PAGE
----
Thank You For Not Smoking

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The Salt Lake business community, then in the midst of a promotional campaign to attract new commerce and industry to the area, was horrified, not only by the arrests themselves but even more so by the awful publicity the entire episode had generated. Within twenty-four hours snickering news accounts of the Salt Lake antismoking campaign had been plastered across newspaper pages from New York to San Francisco, and already there were reports that scheduled conventions in the city would be canceled if it continued. While restaurant and café owners posted signs reading “Look Out for Mike and John”—meaning deputies Mauss and Harris—or, more defiantly, “Dine and Smoke Here,” members of the Salt Lake chamber of commerce met to plan a course of action. They soon were joined by representatives of the Salt Lake Lions Club, the Utah Manufacturers Association, and others. A few days later, as steam whistles throughout the city were sounded to protest the controversial laws, the prosmoking faction convened a standing-room-only meeting at the Orpheum Theater. “From coast to coast and from Canada to the Gulf of Mexico, Utah today is the object of ridicule,” one businessman told the crowd. Others compared the meeting to the Boston Tea Party as a symbol of resistance to oppression. The formation of a new political party—“The Party of Freedom”—was announced, and Salt Lake City seemed about to be rent asunder by the issue.

The pressure finally proved too much for even the strongest supporters of the antismoking laws. Within a week the Deseret News , a Mormon publication, signaled partial surrender by endorsing a pending revision of the laws to allow cigarette sales to adults and reduce greatly the restrictions on public smoking. The amendment bill streaked through the legislature and was signed by a no doubt relieved Governor Mabey. Charges against Bamberger and his partners in crime were dropped. The Utah crusade was over.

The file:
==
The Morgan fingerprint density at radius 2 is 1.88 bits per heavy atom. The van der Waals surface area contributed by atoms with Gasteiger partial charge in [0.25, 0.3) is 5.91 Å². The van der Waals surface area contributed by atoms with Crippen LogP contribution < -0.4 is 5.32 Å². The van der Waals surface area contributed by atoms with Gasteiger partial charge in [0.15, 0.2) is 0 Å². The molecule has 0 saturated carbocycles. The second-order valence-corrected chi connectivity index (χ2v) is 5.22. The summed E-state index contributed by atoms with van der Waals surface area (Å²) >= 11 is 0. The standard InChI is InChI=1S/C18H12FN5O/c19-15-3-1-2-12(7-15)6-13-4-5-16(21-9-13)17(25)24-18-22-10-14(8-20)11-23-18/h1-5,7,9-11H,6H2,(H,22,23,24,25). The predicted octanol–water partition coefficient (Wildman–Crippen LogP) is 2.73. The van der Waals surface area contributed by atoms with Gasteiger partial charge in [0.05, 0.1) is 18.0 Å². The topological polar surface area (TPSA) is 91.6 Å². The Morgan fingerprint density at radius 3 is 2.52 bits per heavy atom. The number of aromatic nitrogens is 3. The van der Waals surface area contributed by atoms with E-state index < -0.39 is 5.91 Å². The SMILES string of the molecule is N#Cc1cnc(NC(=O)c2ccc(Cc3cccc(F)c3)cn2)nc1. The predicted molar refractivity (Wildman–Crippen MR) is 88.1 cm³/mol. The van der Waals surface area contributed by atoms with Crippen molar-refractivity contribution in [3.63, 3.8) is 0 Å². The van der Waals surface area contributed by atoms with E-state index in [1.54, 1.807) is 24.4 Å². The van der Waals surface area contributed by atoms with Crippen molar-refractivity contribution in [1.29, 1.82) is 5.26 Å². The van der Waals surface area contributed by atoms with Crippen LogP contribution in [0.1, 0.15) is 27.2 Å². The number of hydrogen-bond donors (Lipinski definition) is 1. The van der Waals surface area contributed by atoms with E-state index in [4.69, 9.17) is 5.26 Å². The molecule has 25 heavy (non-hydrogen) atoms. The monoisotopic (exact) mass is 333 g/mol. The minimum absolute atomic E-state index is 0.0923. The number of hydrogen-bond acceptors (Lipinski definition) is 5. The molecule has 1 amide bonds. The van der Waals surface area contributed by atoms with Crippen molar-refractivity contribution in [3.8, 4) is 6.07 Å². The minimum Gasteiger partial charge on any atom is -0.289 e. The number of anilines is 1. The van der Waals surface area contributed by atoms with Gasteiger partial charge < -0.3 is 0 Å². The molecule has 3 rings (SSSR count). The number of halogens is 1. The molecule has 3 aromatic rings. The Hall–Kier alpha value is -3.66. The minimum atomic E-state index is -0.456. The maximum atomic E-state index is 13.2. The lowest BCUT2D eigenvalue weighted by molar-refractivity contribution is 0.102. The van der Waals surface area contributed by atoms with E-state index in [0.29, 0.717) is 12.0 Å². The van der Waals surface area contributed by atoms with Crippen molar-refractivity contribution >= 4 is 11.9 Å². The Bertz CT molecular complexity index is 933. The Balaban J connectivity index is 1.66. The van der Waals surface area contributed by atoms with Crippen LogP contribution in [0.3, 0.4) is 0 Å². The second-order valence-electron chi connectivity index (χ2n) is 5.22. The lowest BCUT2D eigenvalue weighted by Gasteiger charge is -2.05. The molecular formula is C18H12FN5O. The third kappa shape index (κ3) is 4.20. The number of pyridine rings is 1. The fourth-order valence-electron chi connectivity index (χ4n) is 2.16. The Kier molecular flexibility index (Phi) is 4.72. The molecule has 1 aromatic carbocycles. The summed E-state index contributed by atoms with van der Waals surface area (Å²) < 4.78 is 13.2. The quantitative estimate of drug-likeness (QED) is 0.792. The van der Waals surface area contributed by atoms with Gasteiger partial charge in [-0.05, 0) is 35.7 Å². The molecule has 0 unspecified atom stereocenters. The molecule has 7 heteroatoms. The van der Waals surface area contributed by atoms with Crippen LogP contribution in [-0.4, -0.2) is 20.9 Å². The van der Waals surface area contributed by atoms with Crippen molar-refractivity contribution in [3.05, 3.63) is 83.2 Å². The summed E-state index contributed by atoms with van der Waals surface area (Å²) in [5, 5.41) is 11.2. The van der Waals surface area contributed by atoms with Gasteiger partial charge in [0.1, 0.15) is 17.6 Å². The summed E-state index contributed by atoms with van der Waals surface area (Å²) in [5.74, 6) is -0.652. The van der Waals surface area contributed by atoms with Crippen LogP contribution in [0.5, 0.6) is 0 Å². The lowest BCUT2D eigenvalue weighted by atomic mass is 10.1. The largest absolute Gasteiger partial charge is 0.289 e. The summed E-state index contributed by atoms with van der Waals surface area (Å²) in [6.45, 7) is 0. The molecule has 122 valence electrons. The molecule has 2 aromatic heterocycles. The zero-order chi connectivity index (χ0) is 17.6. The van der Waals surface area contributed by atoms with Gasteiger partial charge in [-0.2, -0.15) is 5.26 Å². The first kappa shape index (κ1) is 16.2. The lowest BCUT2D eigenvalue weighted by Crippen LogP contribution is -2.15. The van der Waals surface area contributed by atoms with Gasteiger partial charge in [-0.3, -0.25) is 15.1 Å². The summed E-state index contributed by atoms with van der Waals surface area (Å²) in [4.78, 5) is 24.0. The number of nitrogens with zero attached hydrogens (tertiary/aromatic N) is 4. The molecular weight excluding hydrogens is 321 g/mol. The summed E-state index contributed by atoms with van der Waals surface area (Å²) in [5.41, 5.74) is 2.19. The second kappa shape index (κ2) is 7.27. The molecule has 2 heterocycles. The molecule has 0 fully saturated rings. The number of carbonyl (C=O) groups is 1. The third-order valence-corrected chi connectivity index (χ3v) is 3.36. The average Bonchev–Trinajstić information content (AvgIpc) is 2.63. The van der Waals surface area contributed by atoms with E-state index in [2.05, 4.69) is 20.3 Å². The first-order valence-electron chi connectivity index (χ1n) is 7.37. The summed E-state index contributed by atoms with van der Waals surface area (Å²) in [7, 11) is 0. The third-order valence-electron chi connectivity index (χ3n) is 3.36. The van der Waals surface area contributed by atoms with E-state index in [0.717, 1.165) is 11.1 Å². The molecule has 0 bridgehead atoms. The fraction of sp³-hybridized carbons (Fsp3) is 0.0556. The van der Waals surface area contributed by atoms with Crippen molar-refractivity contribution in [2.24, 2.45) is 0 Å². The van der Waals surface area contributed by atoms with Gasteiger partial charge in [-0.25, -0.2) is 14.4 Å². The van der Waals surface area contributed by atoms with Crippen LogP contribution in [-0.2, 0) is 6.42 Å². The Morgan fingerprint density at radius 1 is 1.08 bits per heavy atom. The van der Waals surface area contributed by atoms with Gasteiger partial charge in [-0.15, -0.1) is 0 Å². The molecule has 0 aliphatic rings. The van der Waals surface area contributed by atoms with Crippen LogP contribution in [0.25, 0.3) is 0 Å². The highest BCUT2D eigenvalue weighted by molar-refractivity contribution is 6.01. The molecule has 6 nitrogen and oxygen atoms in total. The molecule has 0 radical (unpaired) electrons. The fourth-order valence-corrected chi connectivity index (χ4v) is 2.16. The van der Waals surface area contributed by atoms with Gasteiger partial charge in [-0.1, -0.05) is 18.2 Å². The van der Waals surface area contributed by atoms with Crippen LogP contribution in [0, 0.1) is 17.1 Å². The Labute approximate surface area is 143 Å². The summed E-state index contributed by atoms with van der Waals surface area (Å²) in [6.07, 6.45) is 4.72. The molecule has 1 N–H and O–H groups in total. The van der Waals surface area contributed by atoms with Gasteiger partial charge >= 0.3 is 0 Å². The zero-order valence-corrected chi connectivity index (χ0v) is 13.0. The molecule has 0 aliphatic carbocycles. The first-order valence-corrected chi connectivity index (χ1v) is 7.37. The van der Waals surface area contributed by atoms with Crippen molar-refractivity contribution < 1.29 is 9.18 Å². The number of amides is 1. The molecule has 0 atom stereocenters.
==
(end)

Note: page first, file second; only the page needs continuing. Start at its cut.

The Utah anticigarette law was the last of its kind; although North Dakota and Kansas kept theirs until 1925 and 1927, respectively, they were never seriously enforced, Utah having demonstrated that strict enforcement caused more problems than no enforcement at all. There were periodic calls for the abolition of cigarettes and smoking by the WCTU, the Non-Smokers League, and others, but they never amounted to much; by the mid-1920’s legislative action against smoking by adults had been thoroughly discredited. Antismoking emphasis shifted to women and children. The movement lost its most dedicated campaigner in 1924, when Lucy Page Gaston was struck by a streetcar as she left an anticigarette meeting in Chicago. She miraculously survived the accident to die eight months later of throat cancer. A delegation of schoolchildren recited the Clean Life Pledge at her funeral.

Cigarette sales continued to climb, reaching the magical 100-billion-a-year mark in 1928. Organized antismoking activity virtually disappeared in the 1930’s and 1940’s, save for occasional pronouncements by religious groups and some barbed attacks by the Reader’s Digest . By the 1950’s medical evidence against cigarettes began to reach mildly alarming proportions; in response, cigarettes sprouted filters and the tobacco companies began to diversify into nontobacco products. In 1964 Surgeon General Luther Terry dropped his bombshell, and smokers began to worry. Cigarettes once again became the object of legislative action; packs carried health warnings, and the Marlboro Man rode off the television screen and onto the back covers of magazines. Nonsmokers began to demand smoke-free air in public, and states passed “indoor clean air acts.” In 1976 the Utah legislature passed the Utah Indoor Clean Air Act, which prohibits smoking in certain “enclosed indoor areas, such as stores, offices, hospitals, and restaurants. So far the antismoking law has been generally ignored, due to a lack of funds for enforcement, and some Utah smokers continue to violate the law after every public meal.

 

State officials are planning a crackdown.